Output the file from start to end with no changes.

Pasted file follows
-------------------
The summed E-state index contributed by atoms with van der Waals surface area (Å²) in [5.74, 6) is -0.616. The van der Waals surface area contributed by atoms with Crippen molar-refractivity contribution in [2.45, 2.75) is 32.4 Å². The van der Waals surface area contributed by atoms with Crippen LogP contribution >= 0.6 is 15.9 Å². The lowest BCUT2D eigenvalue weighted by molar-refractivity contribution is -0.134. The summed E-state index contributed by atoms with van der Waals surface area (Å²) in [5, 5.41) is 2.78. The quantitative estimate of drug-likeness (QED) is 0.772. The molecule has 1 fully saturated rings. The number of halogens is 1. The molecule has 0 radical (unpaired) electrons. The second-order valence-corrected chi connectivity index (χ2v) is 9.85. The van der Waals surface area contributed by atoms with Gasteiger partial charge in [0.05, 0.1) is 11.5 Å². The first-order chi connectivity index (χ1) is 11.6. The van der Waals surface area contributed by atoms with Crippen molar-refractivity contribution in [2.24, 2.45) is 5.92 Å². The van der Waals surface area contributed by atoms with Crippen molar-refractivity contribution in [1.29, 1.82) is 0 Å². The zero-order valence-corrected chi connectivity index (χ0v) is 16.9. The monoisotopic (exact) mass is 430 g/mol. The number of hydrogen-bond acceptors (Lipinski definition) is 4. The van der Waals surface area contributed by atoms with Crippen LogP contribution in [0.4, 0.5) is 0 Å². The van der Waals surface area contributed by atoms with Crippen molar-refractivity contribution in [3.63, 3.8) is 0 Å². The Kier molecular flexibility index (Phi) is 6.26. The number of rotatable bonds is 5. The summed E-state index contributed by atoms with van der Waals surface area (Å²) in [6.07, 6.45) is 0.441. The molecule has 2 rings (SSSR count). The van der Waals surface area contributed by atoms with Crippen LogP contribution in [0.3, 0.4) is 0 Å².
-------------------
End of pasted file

The summed E-state index contributed by atoms with van der Waals surface area (Å²) in [5.74, 6) is -0.616. The van der Waals surface area contributed by atoms with Crippen molar-refractivity contribution in [2.45, 2.75) is 32.4 Å². The van der Waals surface area contributed by atoms with Crippen LogP contribution >= 0.6 is 15.9 Å². The lowest BCUT2D eigenvalue weighted by molar-refractivity contribution is -0.134. The summed E-state index contributed by atoms with van der Waals surface area (Å²) in [5, 5.41) is 2.78. The quantitative estimate of drug-likeness (QED) is 0.772. The molecule has 1 fully saturated rings. The number of halogens is 1. The molecule has 0 radical (unpaired) electrons. The second-order valence-corrected chi connectivity index (χ2v) is 9.85. The van der Waals surface area contributed by atoms with Gasteiger partial charge in [0.05, 0.1) is 11.5 Å². The first-order chi connectivity index (χ1) is 11.6. The van der Waals surface area contributed by atoms with Crippen molar-refractivity contribution in [2.24, 2.45) is 5.92 Å². The van der Waals surface area contributed by atoms with Crippen molar-refractivity contribution in [1.29, 1.82) is 0 Å². The zero-order valence-corrected chi connectivity index (χ0v) is 16.9. The monoisotopic (exact) mass is 430 g/mol. The number of hydrogen-bond acceptors (Lipinski definition) is 4. The van der Waals surface area contributed by atoms with Crippen LogP contribution in [0.4, 0.5) is 0 Å². The van der Waals surface area contributed by atoms with Crippen molar-refractivity contribution in [3.63, 3.8) is 0 Å². The Kier molecular flexibility index (Phi) is 6.26. The number of rotatable bonds is 5. The summed E-state index contributed by atoms with van der Waals surface area (Å²) in [6.07, 6.45) is 0.441. The molecule has 2 rings (SSSR count). The van der Waals surface area contributed by atoms with Crippen LogP contribution in [0.3, 0.4) is 0 Å².